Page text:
WHY IT FUMBLES ANALYTICS
Tech projects should focus less on technology deployment and more on information
By Professor Donald A. Marchand and Joe Peppard - April 2013
Companies spend heavily on IT tools to extract insights from the massive amounts of data available to them. Yet most struggle to realize a worthwhile return. That's because they treat their big data and analytics projects the same way they treat all IT projects, but the two are completely different.
Even when projects improve efficiency, lower costs and increase productivity, executives are dissatisfied. The reason: no one is using the information generated to make better decisions or gain deeper insights into their businesses.
Our research shows how companies can exploit data in new ways. The approach focuses on the exploration of information rather than on the deployment of technology. Rather than viewing information as something that resides in databases—which works well for designing and implementing conventional IT systems—it sees information as something that people themselves make valuable.
Deploying analytical IT tools is relatively easy; understanding how they might be used, however, is less so. No one knows the precise decisions the tools will be asked to support and the questions they will be expected to help answer. Commissioned to address a problem or opportunity that someone has sensed, a big data or analytics project frames questions, develops hypotheses and then iteratively experiments to gain knowledge and understanding. We have identified five guidelines for taking this voyage of discovery.
1. Place People at the Heart of the Initiative
The fact is many people—including managers—are uncomfortable working with data. Therefore, any initiative concerned with using information must place users—the people who will be creating meaning from the information—at its heart. It should challenge how they use—or do not use—data and urge them to rely on analysis rather than gut feel. And it should question their assumptions about customers, suppliers, markets and products.
2. Emphasize Information Use as the Way to Unlock Value from IT
Initiatives designed to extract information must acknowledge how messy—and complex—the process is. People don't think in a vacuum; they use their knowledge, mental models and experiences. Context is also important. Analytics projects succeed by challenging and improving the way information is used, questions are answered and decisions made. Here are some ways to do this:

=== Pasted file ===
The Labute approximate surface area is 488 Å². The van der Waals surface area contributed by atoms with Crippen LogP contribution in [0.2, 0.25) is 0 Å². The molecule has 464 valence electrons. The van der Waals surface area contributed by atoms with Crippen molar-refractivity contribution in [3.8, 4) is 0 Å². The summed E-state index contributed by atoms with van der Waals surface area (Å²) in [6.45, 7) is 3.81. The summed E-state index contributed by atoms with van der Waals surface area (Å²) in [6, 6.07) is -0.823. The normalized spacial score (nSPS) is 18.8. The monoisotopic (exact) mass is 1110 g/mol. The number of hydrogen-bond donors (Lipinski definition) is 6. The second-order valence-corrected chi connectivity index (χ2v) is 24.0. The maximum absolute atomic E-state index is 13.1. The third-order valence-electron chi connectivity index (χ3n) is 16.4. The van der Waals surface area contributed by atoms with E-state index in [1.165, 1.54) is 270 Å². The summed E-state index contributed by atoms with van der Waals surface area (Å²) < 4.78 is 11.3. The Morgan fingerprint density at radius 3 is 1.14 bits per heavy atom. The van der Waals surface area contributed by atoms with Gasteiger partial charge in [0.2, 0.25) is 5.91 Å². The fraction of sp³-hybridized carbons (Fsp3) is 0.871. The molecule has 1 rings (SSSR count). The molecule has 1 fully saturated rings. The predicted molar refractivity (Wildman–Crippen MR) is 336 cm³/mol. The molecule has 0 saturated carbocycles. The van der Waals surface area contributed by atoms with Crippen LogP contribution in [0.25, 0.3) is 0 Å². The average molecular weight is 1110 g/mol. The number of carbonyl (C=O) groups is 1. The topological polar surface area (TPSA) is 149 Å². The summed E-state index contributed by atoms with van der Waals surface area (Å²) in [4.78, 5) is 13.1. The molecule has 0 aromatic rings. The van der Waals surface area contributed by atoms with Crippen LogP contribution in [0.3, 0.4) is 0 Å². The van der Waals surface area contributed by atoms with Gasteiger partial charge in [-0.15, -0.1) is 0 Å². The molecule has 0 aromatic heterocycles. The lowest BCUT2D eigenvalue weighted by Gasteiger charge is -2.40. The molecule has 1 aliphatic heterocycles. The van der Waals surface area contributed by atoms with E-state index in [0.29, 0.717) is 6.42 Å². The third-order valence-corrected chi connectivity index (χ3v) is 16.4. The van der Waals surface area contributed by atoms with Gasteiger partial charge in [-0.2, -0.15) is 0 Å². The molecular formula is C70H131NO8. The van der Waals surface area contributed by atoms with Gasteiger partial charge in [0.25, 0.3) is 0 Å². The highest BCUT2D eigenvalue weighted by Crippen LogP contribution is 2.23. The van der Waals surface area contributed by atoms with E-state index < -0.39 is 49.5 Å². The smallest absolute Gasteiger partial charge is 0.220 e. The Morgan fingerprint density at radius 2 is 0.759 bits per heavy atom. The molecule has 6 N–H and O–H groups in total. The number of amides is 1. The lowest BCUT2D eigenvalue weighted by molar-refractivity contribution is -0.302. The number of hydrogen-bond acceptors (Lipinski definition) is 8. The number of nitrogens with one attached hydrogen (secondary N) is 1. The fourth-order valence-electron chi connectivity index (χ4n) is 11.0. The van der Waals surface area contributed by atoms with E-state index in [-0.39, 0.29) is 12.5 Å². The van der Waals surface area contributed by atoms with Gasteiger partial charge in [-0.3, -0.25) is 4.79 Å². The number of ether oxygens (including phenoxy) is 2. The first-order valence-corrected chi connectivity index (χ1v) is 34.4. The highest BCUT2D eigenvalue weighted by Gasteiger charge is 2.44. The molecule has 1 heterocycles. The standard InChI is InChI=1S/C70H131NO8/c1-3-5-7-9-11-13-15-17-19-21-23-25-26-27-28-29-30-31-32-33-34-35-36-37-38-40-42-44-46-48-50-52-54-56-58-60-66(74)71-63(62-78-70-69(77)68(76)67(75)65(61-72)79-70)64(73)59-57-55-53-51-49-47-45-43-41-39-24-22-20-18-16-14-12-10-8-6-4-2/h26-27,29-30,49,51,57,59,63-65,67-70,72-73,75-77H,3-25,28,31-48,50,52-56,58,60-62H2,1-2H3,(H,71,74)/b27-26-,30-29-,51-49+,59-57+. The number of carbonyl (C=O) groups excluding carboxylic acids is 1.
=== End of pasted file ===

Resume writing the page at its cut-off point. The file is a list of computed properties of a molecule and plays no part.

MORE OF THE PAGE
Ask second-order questions. Instead of asking, "What stock should we place on shelves today?" an initiative might begin by asking, "Is there a better way to decide how we replenish stock?"
Discover what data you do and do not have. Easily accessible data and systems may be out-of-date. There may be mountains of data trapped in departmental silos such as R&D, engineering, sales and service operations and not being exploited.
Give IT projects teams the freedom to reframe business problems. Projects must encourage people to look for new ways to solve old problems.
3. Equip IT Project Teams with Cognitive and Behavioral Scientists
Most IT professionals focus less on the "I" and more on the "T" in IT. This is ideal if the job is to build systems for logical purposes, such as processing retail transactions. If the task is to support the discovery of knowledge, it can be a hindrance. Big data and other analytics projects also require people versed in the cognitive and behavioral sciences and who understand how people perceive problems, use information and analyze data.
4. Focus on Learning
Organizations can do several things to make learning a central focus of big data and analytics projects:
5. Worry More About Solving Business Problems than About Deploying Technology
Projects concerned with information and data use should focus less on managing the risks of deploying the technology and more on solving business problems.
Improving how businesses extract value from data requires more than analytical tools. It involves creating an environment where people can discover, share, and use their knowledge, the company's data and IT tools to improve the firm's performance.
Donald A. Marchand is Professor of Strategy Execution and Information Management at IMD. He teaches on the Orchestrating Winning Performance program, which provides individuals and teams with the latest management thinking. Joe Peppard is a professor of information systems at Cranfield School of Management.
A longer version of this article first appeared in the January-February 2013 issue of Harvard Business Review.